These types of actions aren’t just happening locally. According to the National Conference of State Legislature (NCSL), numerous U.S. states have enacted bills, ordinances, and programs that support urban agricultural efforts and have proven beneficial for the economy and community. 

California adopted the Urban Agriculture Incentive Zone (UAIZ) Ordinance in 2013 to support local food production, and in 2010, Colorado created a Food Systems Advisory Council to also promote local food economies.

A bill in Hawaii allows the provision of incentives for housing projects that incorporate urban gardening programs, and two bills in Illinois give preference to buying locally-grown products and providing policies and funding that support local food systems.

Minneapolis and Delray Beach are also examples of cities with urban agriculture policies that have benefited their local communities and economies.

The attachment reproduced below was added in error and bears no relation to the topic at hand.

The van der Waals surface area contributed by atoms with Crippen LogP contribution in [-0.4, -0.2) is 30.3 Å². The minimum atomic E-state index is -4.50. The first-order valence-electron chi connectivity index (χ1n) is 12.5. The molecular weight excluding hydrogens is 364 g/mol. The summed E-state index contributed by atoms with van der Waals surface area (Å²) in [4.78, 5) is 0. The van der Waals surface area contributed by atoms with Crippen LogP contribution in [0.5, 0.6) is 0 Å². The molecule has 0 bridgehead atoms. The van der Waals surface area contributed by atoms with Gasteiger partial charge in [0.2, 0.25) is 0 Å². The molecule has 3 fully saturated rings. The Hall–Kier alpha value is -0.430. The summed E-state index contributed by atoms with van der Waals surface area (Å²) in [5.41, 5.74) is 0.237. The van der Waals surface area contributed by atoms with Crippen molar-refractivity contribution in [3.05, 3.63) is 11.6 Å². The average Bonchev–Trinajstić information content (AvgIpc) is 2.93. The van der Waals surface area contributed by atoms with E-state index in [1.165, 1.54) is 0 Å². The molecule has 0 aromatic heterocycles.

Minneapolis’ Community Garden, Market Garden and Urban Farm Policy, created in 2015, allowed for people to lease undeveloped, city-owned pieces of land for community gardens, market gardens and urban farms.

Delray Beach’s Community Gardens Policy, adopted May 16, 2016, also allowed for the noncommercial use of city-owned land for community gardening and other activities such as composting practices.

Based on the positive impacts being made in other places, the amendments will likely be a welcome change for St. Petersburg. There’s more to these agricultural bills than just feeding people. They provide opportunities for new jobs, community interaction, and could potentially have a significant impact on the St. Petersburg economy and community’s future.

The bill amendments are planned to go into effect July 1.